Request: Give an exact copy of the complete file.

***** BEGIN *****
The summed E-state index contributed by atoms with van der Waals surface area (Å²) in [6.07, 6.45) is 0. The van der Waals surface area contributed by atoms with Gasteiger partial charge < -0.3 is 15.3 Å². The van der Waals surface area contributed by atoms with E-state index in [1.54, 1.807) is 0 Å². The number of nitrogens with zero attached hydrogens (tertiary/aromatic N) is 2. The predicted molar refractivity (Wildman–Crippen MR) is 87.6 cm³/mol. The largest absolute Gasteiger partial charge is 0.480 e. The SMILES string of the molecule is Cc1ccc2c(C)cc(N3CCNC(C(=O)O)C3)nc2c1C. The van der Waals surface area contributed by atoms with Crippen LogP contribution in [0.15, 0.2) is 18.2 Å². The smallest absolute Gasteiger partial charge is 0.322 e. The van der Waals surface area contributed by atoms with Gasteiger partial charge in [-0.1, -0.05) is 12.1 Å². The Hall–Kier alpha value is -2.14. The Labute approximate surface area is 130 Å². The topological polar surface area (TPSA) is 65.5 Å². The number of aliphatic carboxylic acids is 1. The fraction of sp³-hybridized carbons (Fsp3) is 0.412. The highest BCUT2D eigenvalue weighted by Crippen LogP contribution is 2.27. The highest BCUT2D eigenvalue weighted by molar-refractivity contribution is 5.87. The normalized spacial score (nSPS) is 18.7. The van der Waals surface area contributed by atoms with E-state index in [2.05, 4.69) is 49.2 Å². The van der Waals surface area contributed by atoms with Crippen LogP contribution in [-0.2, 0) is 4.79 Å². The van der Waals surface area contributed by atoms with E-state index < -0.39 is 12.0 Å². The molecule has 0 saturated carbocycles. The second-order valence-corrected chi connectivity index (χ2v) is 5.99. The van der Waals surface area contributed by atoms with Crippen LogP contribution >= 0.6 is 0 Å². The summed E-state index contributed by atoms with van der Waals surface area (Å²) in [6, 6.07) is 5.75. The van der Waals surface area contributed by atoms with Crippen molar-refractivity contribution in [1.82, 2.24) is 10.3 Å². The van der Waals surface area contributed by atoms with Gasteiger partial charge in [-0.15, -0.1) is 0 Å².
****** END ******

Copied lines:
The summed E-state index contributed by atoms with van der Waals surface area (Å²) in [6.07, 6.45) is 0. The van der Waals surface area contributed by atoms with Gasteiger partial charge < -0.3 is 15.3 Å². The van der Waals surface area contributed by atoms with E-state index in [1.54, 1.807) is 0 Å². The number of nitrogens with zero attached hydrogens (tertiary/aromatic N) is 2. The predicted molar refractivity (Wildman–Crippen MR) is 87.6 cm³/mol. The largest absolute Gasteiger partial charge is 0.480 e. The SMILES string of the molecule is Cc1ccc2c(C)cc(N3CCNC(C(=O)O)C3)nc2c1C. The van der Waals surface area contributed by atoms with Crippen LogP contribution in [0.15, 0.2) is 18.2 Å². The smallest absolute Gasteiger partial charge is 0.322 e. The van der Waals surface area contributed by atoms with Gasteiger partial charge in [-0.1, -0.05) is 12.1 Å². The Hall–Kier alpha value is -2.14. The Labute approximate surface area is 130 Å². The topological polar surface area (TPSA) is 65.5 Å². The number of aliphatic carboxylic acids is 1. The fraction of sp³-hybridized carbons (Fsp3) is 0.412. The highest BCUT2D eigenvalue weighted by Crippen LogP contribution is 2.27. The highest BCUT2D eigenvalue weighted by molar-refractivity contribution is 5.87. The normalized spacial score (nSPS) is 18.7. The van der Waals surface area contributed by atoms with E-state index in [2.05, 4.69) is 49.2 Å². The van der Waals surface area contributed by atoms with Crippen LogP contribution in [-0.2, 0) is 4.79 Å². The van der Waals surface area contributed by atoms with E-state index < -0.39 is 12.0 Å². The molecule has 0 saturated carbocycles. The second-order valence-corrected chi connectivity index (χ2v) is 5.99. The van der Waals surface area contributed by atoms with Crippen LogP contribution >= 0.6 is 0 Å². The summed E-state index contributed by atoms with van der Waals surface area (Å²) in [6, 6.07) is 5.75. The van der Waals surface area contributed by atoms with Crippen molar-refractivity contribution in [1.82, 2.24) is 10.3 Å². The van der Waals surface area contributed by atoms with Gasteiger partial charge in [-0.15, -0.1) is 0 Å².